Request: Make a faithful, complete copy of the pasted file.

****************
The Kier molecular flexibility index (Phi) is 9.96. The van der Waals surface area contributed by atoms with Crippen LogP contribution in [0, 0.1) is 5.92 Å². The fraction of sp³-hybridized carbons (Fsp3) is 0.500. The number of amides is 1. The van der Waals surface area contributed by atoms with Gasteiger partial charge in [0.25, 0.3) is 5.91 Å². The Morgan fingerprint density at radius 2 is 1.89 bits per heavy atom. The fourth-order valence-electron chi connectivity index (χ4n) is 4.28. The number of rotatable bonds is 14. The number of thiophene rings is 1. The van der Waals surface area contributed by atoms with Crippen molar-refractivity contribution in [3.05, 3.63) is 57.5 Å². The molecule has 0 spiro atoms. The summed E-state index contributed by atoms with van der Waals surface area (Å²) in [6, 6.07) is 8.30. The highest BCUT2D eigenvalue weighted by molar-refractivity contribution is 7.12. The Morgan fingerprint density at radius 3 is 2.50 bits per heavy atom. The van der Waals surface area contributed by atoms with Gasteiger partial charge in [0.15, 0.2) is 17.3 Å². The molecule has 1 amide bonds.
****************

The Kier molecular flexibility index (Phi) is 9.96. The van der Waals surface area contributed by atoms with Crippen LogP contribution in [0, 0.1) is 5.92 Å². The fraction of sp³-hybridized carbons (Fsp3) is 0.500. The number of amides is 1. The van der Waals surface area contributed by atoms with Gasteiger partial charge in [0.25, 0.3) is 5.91 Å². The Morgan fingerprint density at radius 2 is 1.89 bits per heavy atom. The fourth-order valence-electron chi connectivity index (χ4n) is 4.28. The number of rotatable bonds is 14. The number of thiophene rings is 1. The van der Waals surface area contributed by atoms with Crippen molar-refractivity contribution in [3.05, 3.63) is 57.5 Å². The molecule has 0 spiro atoms. The summed E-state index contributed by atoms with van der Waals surface area (Å²) in [6, 6.07) is 8.30. The highest BCUT2D eigenvalue weighted by molar-refractivity contribution is 7.12. The Morgan fingerprint density at radius 3 is 2.50 bits per heavy atom. The van der Waals surface area contributed by atoms with Gasteiger partial charge in [0.15, 0.2) is 17.3 Å². The molecule has 1 amide bonds.